Collars are more flattering with tailoring – but do you care?

Wednesday, April 17th 2024
||- Begin Content -||

I’ve regularly worn T-shirts or crewnecks under tailoring over the years. Not as frequently as a collared shirt, but when you’re always looking for more ways to wear suits and jackets, the more relaxed look of a T-shirt has perennial appeal. 

I’ve written before about what kinds of T-shirts and sweaters work. Tips in that article include knitted tees over normal ones, the virtues of pattern, and why double-breasted jackets can be easier than single. 

But one thing I haven’t spoken about much is the extent to which a T-shirt under a jacket is flattering or unflattering. Given this is often the argument put against the look, I thought it was worth a discussion.

Collars are, in general, more flattering on men. The collar frames the face, hides a long or thin neck, and creates that complimentary V down the front of the body. Even if you have a shorter, wider upper body, a smaller collar and the open front will often be the most flattering.

But some people need it more than others. If you’re thinner or less muscular, there’s greater benefit in the structured lines of by a shirt or a jacket (and indeed well-cut clothes in general). I’m personally on the taller, slimmer side of the spectrum, with sloping shoulders, and know that in general a collared shirt is more flattering on me. 

I like the image above, for example, pictured front-on in a knitted T-shirt and suit. But the one below, showing the same outfit from the side, reveals something of what you lose without that shirt collar, with my longer exposed neck. 

Other aspects of your body can also make a difference - not just shoulders, neck and general upper-body. 

For example, as I’ve grown my beard out over the years, I’ve noticed that more facial hair helps this kind of look. Compare the two images below of me in navy jackets and navy tees, for instance. They’re not the same angle, but I think you can see that the second flatters more than the first. The beard helps fill in some of the gap.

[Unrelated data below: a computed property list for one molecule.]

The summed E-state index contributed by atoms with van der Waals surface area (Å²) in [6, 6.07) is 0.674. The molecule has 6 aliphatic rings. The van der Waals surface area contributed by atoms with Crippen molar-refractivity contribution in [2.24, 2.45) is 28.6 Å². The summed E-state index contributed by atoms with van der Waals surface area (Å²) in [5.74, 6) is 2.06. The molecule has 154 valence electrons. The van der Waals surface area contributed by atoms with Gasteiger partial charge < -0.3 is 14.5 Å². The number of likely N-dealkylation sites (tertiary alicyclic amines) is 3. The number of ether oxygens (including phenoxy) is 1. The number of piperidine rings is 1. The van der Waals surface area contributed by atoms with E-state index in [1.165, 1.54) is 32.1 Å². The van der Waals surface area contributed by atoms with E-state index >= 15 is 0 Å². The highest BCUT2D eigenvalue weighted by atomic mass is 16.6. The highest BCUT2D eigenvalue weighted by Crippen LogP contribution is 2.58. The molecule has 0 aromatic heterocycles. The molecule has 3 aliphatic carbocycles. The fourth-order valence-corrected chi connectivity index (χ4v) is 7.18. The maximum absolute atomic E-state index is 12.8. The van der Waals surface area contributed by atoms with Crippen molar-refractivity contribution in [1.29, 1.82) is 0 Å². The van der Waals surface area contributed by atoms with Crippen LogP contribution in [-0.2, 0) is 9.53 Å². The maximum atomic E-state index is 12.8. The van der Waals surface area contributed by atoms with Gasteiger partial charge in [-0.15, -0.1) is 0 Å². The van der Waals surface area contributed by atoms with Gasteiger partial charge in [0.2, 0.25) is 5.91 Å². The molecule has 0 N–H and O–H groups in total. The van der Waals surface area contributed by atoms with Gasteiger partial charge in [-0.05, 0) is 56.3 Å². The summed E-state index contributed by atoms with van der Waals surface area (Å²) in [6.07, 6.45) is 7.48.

This applies to hair in general. It’s one reason women can get away with a greater range of looks, and I’ve always thought it was why guys with longer hair find it easier to wear hats. 

The gap can also be filled by things like scarves, or collars on the knits. 

The flattering height of a half-zip is one reason they’re so popular, for example, and we all know how flattering a shawl-collared cardigan can be. In the first outfit below the collar of my cardigan effectively replaces the collar, and in the second image a scarf does the same job. 

The other option is to turn up the collar of a jacket, as I’m doing in the PS Shetland Tweed shoot at the bottom. Ralph Lauren does this on all its mannequins, just lifting the back of the collar to frame the neck. But a popped collar is not for everyone, or always appropriate. 

Now as with many things in menswear, the key is to recognise these points - then decide whether you care.

On PS we’ve always argued that fit is an under-appreciated aspect of clothing. But that doesn’t mean it’s the only one: quality, relevance and personal style will always be important too.

When it comes to T-shirts under suits, I put more weight on physical flattery than others and so most of the time wear a collared shirt. But I still switch it up sometimes, just because I feel like it that day. Flattery and style swap places, briefly, in the pecking order. 

For thoughts on what knits and tees look better under tailoring, see previous article here

For more on the necklines of crewneck sweaters, and what flatters you, have a look at the article here.  

Notify of

Inline Feedbacks
View all comments

Very good post! And the picture of the side was so good to understand the effect for me 🙂


I may prefer the shirt but honestly your setting of doing it seems the perfect balance to me. On the images it suits you very good and the side profile is indeed also not purerly unflattering. Doing it with care can look good, one better than the other 🙂